Bob Harris wrote: [/ref]

    FTP is a multi-operating system file transfer system. It
    is older than UNIX and was originally written for
    assorted mainframe operating systems. Along with telnet,
    all Internet systems have inherited it. Consider the
    FTP command "tenex" that sets the transfer type to the
    format used by the Tenex series of mainframe operating
    systems - I would be surprised if any of those are still
    in service.
     

    And this makes SFTP appear to be a UNIX-only service.
    It isn't really UNIX-only, but all of the s* commands are
    far more used on UNIX than on other operating systems.

    So it's an adaptibility issue (setting aside the fact that
    neither is run by default). Run the one that gives access
    from the most types of systems. Simple in concept though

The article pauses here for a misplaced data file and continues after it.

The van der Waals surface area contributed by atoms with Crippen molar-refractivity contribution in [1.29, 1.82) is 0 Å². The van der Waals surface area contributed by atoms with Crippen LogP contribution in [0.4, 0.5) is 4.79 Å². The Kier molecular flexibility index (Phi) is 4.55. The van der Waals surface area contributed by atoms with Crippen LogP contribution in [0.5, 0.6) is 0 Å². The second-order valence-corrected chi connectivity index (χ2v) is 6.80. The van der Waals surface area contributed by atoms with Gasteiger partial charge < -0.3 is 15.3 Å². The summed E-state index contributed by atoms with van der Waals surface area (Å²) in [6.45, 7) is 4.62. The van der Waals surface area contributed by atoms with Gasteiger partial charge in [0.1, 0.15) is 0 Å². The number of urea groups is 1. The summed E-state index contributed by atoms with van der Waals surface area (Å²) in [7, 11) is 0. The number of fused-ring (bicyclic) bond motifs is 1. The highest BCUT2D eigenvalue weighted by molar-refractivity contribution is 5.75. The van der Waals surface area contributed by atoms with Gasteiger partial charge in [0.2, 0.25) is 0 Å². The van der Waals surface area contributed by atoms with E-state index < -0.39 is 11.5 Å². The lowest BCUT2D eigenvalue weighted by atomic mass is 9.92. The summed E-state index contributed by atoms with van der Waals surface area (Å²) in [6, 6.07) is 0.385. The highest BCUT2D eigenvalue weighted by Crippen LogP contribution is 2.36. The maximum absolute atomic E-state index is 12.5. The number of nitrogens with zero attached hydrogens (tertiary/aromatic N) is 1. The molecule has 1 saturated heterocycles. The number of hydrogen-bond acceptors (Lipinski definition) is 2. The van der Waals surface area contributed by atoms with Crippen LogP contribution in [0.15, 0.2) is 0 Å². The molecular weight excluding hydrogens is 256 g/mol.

not particularly correct in details.

    Doug Guest

  9. #9

    Default Re: mac os x ftp not sftp??

    In comp.sys.mac.system Doug Freyburger <com> wrote:
    : Bob Harris wrote:

    : FTP is a multi-operating system file transfer system. It
    : is older than UNIX and was originally written for
    : assorted mainframe operating systems. Along with telnet,
    : all Internet systems have inherited it. Consider the
    : FTP command "tenex" that sets the transfer type to the
    : format used by the Tenex series of mainframe operating
    : systems - I would be surprised if any of those are still
    : in service.

    Yeah but I think some things like the tenex command mutated over the years.

    Am pretty sure back in 92/93 we were looking at some ftp source code
    (trying to replace the vendors broken shipped copy) and tenex, when issued
    mearly opened the file to be transmitted and checked the first 8-12 bytes to
    see if any "high bits" were set.

    The logic being, if not, it was probably text, if so, binary.

    Saved some time and file mangling if the wrong format was used.

    So it really didn't matter anymore if you were speaking to a mainframe,
    worked just fine with another pc that understood the command.

    -bruce
    com
    Bruce Guest